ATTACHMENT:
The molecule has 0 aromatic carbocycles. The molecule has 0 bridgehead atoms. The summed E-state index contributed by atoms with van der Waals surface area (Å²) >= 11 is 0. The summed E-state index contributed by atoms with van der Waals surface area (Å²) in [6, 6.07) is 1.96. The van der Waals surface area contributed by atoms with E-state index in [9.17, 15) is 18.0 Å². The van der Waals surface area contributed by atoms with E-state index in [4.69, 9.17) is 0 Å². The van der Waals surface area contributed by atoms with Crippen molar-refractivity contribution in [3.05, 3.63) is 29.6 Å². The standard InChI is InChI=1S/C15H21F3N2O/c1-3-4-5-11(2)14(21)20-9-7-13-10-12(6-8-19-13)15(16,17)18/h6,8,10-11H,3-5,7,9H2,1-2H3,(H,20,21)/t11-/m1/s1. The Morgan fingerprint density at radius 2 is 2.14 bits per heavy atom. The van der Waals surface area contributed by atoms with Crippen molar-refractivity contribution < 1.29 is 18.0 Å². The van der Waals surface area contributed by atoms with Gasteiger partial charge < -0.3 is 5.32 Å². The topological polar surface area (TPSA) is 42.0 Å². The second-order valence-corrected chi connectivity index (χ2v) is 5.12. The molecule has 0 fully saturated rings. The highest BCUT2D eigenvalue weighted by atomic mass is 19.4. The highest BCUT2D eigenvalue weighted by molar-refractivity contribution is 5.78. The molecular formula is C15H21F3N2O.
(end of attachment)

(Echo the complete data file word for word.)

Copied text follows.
The molecule has 0 aromatic carbocycles. The molecule has 0 bridgehead atoms. The summed E-state index contributed by atoms with van der Waals surface area (Å²) >= 11 is 0. The summed E-state index contributed by atoms with van der Waals surface area (Å²) in [6, 6.07) is 1.96. The van der Waals surface area contributed by atoms with E-state index in [9.17, 15) is 18.0 Å². The van der Waals surface area contributed by atoms with E-state index in [4.69, 9.17) is 0 Å². The van der Waals surface area contributed by atoms with Crippen molar-refractivity contribution in [3.05, 3.63) is 29.6 Å². The standard InChI is InChI=1S/C15H21F3N2O/c1-3-4-5-11(2)14(21)20-9-7-13-10-12(6-8-19-13)15(16,17)18/h6,8,10-11H,3-5,7,9H2,1-2H3,(H,20,21)/t11-/m1/s1. The Morgan fingerprint density at radius 2 is 2.14 bits per heavy atom. The van der Waals surface area contributed by atoms with Crippen molar-refractivity contribution < 1.29 is 18.0 Å². The van der Waals surface area contributed by atoms with Gasteiger partial charge < -0.3 is 5.32 Å². The topological polar surface area (TPSA) is 42.0 Å². The second-order valence-corrected chi connectivity index (χ2v) is 5.12. The molecule has 0 fully saturated rings. The highest BCUT2D eigenvalue weighted by atomic mass is 19.4. The highest BCUT2D eigenvalue weighted by molar-refractivity contribution is 5.78. The molecular formula is C15H21F3N2O.